The phone runs on Android 2.2 Froyo, with its customary five customizable home screens. It's unfortunate to see the phone one version behind Android 2.3 Gingerbread, although the differences between the two OS versions is slight enough that most people won't notice a huge loss. What Android fans may notice, however, is the phone's lack of hot-spot capabilities. Suppressing that feature is common for both more entry-level Android phones and for handsets on prepaid networks with all-inclusive rate plans. Using the hot spot to provide Wi-Fi for other devices usually costs an additional $30 per month on other networks, so in skipping that here, you'll also avoid the recurring monthly extra.
MetroPCS' typical apps have a home on the M835, including shortcuts to the carrier's own app store, navigation, backup app, and browser, among others. One of the most interesting is VCpay, the carrier's venture with MasterCard to provide a virtual prepaid debit card (note that there's a $1.50 monthly fee.) Several other apps are also preloaded onto the phone. Documents to Go, an IM and social networking app, Loopt, PocketExpress, Richpad, and Sound Recorder are among them.
The Huawei M835 has a 3.2-megapixel camera and camcorder, which is about what we'd expect to see on a phone of this type. There were fewer controls than on other Android phones, with settings just for image size, location options, white balance, presets, and zoom.
Unfortunately, the quality of both still shots and videos is a disappointment. Colors in outdoor shots were often wan in shadow and overexposed in bright sunlight, and often both lacked focus. Indoor shots were also lacking, and without a flash or night mode, you'll want to avoid taking photos at night. The camcorder produced videos on the grainier side, which were jerkier in playback than that on other phones. The colors again paled in comparison to real life, and motion sometimes blurred on playback. Will the feature work for getting the message across? Absolutely, but don't hang your hopes on pristine quality; they'll just keep dangling. The M835 has 256MB internal memory, but accepts up to 32GB external storage for multimedia hounds. It comes with a 2GB microSD card in the box to get you started.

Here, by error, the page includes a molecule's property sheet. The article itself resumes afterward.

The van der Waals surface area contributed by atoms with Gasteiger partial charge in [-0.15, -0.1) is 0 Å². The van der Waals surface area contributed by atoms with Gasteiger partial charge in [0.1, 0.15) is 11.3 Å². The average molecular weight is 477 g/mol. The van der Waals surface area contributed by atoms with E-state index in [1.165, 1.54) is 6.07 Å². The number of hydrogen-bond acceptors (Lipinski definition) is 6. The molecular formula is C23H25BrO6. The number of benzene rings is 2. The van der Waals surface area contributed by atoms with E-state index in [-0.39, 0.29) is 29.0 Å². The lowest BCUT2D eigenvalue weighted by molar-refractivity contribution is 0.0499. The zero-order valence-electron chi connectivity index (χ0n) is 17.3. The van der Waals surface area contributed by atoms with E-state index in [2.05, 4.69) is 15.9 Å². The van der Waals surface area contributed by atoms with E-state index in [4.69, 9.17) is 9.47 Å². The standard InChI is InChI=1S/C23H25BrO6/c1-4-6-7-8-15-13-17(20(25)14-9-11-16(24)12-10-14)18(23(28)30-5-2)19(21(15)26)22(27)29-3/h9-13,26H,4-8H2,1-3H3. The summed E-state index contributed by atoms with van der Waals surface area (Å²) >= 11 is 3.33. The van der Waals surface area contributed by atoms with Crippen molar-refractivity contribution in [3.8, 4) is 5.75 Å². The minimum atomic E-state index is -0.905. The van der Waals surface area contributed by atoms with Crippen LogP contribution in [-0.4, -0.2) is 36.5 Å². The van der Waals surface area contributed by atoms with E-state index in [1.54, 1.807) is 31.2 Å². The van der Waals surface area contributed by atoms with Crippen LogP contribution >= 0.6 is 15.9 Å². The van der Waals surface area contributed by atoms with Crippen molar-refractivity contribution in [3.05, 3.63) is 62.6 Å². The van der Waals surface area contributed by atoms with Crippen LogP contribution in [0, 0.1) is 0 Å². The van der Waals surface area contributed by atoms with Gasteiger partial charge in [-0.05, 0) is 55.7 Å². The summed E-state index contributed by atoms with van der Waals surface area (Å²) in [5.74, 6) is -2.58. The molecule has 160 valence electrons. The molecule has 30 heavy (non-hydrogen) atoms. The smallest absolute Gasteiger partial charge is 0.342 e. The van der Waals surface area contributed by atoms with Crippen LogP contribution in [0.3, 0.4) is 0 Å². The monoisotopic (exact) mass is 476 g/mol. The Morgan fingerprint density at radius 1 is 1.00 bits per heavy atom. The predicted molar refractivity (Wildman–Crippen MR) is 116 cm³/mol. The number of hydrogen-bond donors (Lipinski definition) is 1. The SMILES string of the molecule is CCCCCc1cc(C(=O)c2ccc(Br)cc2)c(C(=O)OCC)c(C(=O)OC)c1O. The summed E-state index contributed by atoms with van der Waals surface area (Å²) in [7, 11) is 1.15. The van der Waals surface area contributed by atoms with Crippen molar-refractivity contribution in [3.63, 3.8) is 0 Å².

We tested the dual-core (CDMA 800/1700 or 1900/2100, depending on the city) Huawei M835 in the San Francisco Bay Area using MetroPCS' network. Call quality was pretty poor. Although volume was fine to our ears, we heard a lot of background noise. Voices also sounded a little muffled and digitized. Our callers didn't hear background noise, they said, but our voice sounded piercing, even with the volume turned down. While our voice didn't sound clouded, they said, it wasn't exactly clear, either.
Voice sample: Huawei M835 call quality sample
Speakerphone was also disappointing. Volume was low on the M835, and the white noise and voice distortion intensified. On their side, our caller noted a lower volume, but it was still enough to hear. Still, it retained a muffled quality and audio cut in and out a couple of times.
MetroPCS doesn't have a 3G network and is slowly building out its 4G network for a currently (very) small selection of 4G-enabled phones. The M835 has 2.5G speeds, which feels achingly slow by 4G standards. Even worse is the handset's pokey 528 Mhz processor. There was significant lag time between opening, closing, and switching apps and navigation in general, so patience is a prerequisite for anyone considering this device.
Battery life is also mediocre, only up to 4 hours talk time and up to 8.8 days on its 1,200 MaH battery, and even less if you use data. The FCC measured the handset's digital SAR at 0.82 watts per kilogram.
You get what you pay for with the Huawei M835. $80 isn't outrageously high for a prepaid phone; in fact, it's pretty low for an Android phone of any class. Unfortunately, the M835 (just like the Comet on T-Mobile and the Ideos the world round) offers nothing special, just slow performance, poor call quality, and a diminutive screen. For $20 more you can find a better handset in the LG Optimus M, which costs $99 at the time of writing. While the M835 may still appeal to some, we wouldn't recommend it.